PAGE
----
I agree that you should be able to resize from all sides, but theres nothing we can do about it.
Brad- thats a great idea, but personally i would accidentally hit it too much :)
Also, don't worry so much about memory with 4gb in your Mac. It takes a bit to get used to, but you might as well just leave apps open if you plan on using them again sometime soon. I use a program called Spirited Away (http://drikin.com/spiritedaway/) to auto hide apps I haven't used recently (normally Command-H). Works great at work to keep me focused on what task I'm doing, and not need to manually hide or minimize other apps I'm not currently using.
And you're not supposed to maximize an application. You're supposed to multi-task. ;)
Btw, I'm typing this on my MBP, as I'm a convert on my second year now, and have, during that time, managed to convert two of my colleagues, my mother and my girlfriend. :)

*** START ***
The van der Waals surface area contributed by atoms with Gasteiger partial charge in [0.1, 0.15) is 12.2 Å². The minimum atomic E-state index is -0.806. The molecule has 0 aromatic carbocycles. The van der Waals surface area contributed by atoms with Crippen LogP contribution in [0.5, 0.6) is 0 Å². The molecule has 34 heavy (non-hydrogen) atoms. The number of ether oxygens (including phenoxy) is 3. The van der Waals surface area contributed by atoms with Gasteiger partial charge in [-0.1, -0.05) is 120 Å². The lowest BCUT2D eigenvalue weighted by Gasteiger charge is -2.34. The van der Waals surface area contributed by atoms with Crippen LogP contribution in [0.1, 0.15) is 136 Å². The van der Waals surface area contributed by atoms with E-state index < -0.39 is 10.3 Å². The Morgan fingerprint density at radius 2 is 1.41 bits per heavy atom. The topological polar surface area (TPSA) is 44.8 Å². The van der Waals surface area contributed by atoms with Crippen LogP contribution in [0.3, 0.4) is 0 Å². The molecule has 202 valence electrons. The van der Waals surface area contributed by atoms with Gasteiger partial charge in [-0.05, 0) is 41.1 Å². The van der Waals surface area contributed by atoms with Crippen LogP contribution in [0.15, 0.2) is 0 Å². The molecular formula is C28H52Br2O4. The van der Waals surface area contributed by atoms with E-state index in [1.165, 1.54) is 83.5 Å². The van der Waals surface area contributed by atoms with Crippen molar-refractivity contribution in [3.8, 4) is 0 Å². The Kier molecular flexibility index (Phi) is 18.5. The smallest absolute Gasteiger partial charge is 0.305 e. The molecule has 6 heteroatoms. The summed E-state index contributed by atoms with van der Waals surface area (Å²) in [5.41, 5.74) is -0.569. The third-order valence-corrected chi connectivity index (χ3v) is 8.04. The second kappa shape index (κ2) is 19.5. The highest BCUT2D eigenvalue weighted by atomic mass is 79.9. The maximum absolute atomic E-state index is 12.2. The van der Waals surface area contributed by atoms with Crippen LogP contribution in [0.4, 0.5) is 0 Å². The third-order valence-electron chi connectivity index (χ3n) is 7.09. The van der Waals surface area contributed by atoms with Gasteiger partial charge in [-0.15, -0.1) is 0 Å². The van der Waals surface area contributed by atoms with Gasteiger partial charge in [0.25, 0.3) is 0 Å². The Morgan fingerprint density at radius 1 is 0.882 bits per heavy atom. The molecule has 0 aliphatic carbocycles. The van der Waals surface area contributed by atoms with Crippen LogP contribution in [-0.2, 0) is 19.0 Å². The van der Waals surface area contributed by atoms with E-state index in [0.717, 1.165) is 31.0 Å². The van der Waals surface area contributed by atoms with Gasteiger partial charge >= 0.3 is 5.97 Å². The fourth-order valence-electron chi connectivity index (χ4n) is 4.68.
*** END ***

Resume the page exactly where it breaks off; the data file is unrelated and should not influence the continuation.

This is because of the basic philosophy that drove the original Mac: The concept of the desktop.
Each window/document is an analogue to a paper on a desk. That's why all windows from all applications are always visible and can be shuffled around each other.
Windows took a different approach and became Application based; meaning, of course, that each Application has a main window and document windows are open inside the main window and windows from other applications never meet them.
But I understand the reason in Windows. In Windows, a window is an application and vice versa. There really isn't the idea of an application that has multiple "regular" windows as part of it. Even apps like Photoshop originally had one big Application=Window and your individual files were all interior child windows. Maximizing is really maximizing an application. And for some reason you tend to need the whole monitor to use applications. They just seem to be designed that way.